Treatment of Uveitis
The goal of uveitis treatment is to treat the inflammation and check the eyes regularly to help prevent damage and vision loss. Eye doctors treat uveitis to relieve pain, prevent vision loss from inflammation and complications of uveitis, and to treat the cause of the uveitis if known. It is important to follow the eye doctor’s instructions for treatment carefully throughout the duration of treatment as prescribed. Treatment of uveitis must continue as long as inflammation is active. It is not possible to know how long uveitis will last. Possible treatments are:
Treating Anterior Uveitis
Topical corticosteroids [kawr-tuh-koh-ster-oid]: Eye doctors typically use topical corticosteroids in the form of eye drops or ointments to decrease inflammation as the first step except in cases where treatment of the underlying problem is the top priority. The strength of the medicine and how often it is needed will depend on the level of inflammation in the eye. If the uveitis does not respond to drops or ointments, the doctor may inject steroids next to the eye. Doctors will rarely prescribe steroid pills to treat anterior uveitis.
Eye drops to widen pupil: Vision loss from iritis can usually be prevented if diagnosed and treated. Eye doctors treat iritis with corticosteroid eye drops and eye drops that dilate (widen) the pupils. These eye drops can also help prevent the iris from “sticking” to the eye’s lens, a complication of anterior uveitis.
Topical drop for elevated eye pressure: If anterior uveitis causes increased pressure in the eye, the doctor may prescribe eye drops that help lower eye pressure to prevent damage to the optic nerve.
Treating Intermediate and Posterior Uveitis
Antibiotics, antivirals, or other medications: If the uveitis is caused by a bacterial, viral or fungal infection, then the treatment for that condition will involve anti-infective agents. It may be treated with or without corticosteroids.
Corticosteroids – periocular injection, oral, intravenous (IV): For non-infectious causes, the goal of therapy is to get the inflammation under control, quickly. This can be done by the use of corticosteroids. If the inflammation is in one eye only, the eye doctor may first try a steroid injection to the outside of the eyeball. If the eye does not respond or in the cases where both eyes are involved, the doctor will prescribe corticosteroid pills. If inflammation is very severe and/or the patient cannot take pills, the doctor will administer steroids through an IV route of administration. Side effects of corticosteroid use should be discussed with your eye care professional. Eye doctors know that the long-term use of corticosteroids may have serious side effects for patients (especially children), so a common goal of uveitis treatment is to slowly lower the dosage of steroids and then stop steroid treatment completely. Doctors work to bring the inflammation under control with the lowest amount of steroids needed.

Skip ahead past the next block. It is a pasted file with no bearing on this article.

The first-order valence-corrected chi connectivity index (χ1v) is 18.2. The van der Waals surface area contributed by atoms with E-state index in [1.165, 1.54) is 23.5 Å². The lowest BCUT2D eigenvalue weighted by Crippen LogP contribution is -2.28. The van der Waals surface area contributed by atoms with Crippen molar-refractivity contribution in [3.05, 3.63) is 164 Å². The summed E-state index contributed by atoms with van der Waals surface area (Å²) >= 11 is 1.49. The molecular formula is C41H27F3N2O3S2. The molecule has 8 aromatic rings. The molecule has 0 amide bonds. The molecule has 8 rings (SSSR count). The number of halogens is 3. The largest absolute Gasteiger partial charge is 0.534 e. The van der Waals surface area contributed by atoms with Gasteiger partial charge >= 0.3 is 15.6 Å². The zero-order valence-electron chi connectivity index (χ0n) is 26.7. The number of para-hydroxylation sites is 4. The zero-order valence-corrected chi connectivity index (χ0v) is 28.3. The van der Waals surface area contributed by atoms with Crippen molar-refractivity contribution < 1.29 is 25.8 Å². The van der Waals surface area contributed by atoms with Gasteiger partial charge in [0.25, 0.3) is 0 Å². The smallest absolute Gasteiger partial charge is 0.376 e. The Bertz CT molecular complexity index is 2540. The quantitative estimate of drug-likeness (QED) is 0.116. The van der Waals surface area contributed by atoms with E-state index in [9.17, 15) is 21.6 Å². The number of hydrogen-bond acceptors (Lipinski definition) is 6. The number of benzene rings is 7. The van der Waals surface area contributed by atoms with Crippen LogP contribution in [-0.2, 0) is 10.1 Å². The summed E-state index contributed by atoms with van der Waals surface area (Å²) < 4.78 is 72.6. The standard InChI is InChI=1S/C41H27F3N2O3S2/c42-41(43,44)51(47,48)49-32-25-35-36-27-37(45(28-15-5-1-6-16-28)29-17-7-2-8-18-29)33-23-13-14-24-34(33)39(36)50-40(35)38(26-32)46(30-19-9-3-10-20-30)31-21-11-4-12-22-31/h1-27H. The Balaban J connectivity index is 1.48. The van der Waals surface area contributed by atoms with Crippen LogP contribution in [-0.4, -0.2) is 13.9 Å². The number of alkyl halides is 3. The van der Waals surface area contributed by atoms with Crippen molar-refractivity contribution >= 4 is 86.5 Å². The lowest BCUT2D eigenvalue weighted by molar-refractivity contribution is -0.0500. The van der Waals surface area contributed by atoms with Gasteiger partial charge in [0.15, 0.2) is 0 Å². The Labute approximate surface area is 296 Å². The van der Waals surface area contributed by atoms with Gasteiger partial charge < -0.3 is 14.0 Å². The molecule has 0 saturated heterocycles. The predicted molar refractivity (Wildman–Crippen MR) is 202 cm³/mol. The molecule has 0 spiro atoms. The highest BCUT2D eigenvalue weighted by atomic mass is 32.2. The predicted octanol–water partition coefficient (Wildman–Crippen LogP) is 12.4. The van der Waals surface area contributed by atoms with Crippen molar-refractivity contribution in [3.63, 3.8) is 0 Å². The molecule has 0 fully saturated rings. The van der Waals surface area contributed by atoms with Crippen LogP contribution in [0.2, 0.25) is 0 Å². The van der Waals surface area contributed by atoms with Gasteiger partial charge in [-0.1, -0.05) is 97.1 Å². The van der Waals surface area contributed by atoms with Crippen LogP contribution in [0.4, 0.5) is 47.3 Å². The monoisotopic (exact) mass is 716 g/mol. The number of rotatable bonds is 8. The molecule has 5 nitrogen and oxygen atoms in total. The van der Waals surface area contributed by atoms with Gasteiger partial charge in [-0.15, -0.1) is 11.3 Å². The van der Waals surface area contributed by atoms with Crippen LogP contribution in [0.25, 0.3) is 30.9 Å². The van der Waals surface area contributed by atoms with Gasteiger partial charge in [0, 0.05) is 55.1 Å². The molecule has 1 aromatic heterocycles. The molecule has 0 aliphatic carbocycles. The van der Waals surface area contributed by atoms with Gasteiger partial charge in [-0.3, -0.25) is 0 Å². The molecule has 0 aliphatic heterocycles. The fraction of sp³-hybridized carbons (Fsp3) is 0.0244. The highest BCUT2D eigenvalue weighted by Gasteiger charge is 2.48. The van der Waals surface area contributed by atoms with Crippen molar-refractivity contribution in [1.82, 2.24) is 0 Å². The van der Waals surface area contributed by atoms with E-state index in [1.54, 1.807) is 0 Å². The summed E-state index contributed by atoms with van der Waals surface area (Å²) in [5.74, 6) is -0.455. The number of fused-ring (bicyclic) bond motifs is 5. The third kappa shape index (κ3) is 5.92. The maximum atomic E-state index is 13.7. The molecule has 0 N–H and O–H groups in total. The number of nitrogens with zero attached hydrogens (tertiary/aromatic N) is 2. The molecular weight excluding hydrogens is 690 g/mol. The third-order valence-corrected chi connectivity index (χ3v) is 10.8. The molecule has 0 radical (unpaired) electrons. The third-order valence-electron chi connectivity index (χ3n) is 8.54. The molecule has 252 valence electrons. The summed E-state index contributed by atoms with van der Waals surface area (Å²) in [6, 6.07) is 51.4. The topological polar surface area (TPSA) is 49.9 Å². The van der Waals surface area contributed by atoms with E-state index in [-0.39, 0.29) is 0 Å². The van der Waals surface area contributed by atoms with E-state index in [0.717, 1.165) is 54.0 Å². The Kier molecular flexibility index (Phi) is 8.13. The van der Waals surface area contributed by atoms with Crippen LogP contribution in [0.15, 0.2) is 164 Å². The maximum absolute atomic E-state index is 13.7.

Corticosteroids – implant: Many patients with chronic noninfectious posterior uveitis may benefit from a therapy involving a long-acting drug implant. The drug product is surgically implanted into the eye and is designed to release steroids directly into the back of the eye. This procedure seeks to reduce or eliminate many of the side effects common to oral corticosteroids.
Nonsteroid anti-inflammatory drugs: For some patients with chronic uveitis, eye doctors may prescribe nonsteroid anti-inflammatory drugs. These drugs can be an effective way to treat inflammation over a longer period of time. This treatment is not used very much.
Immunosuppressive and biologic agents: Even when the cause of uveitis is unknown, the uveitis may be related to problems with the body’s immune system. Autoimmune diseases are conditions in which parts of the body are attacked by the body’s own immune system. Immunosuppressive or cytotoxic drugs that weaken the body’s immune response have been effective in treating some kinds of uveitis. These drugs may be an option for some patients who have flare-ups of uveitis that affects both eyes, doesn’t respond well to corticosteroids or nonsteroidal anti-inflammatory drugs, or becomes severe enough to threaten vision. They can be swallowed as a pill, injected subcutaneously (under the skin), or infused into the blood within a vein. Taking immunosuppressant agents can make a person more vulnerable to infection. A small number of people with uveitis can benefit from treatment with a type of immunosuppressants known as biologics.
New treatments: A new treatment, corticotropin, is being examined. It is injected subcutaneously to reduce inflammation with less systemic side effects than steroids.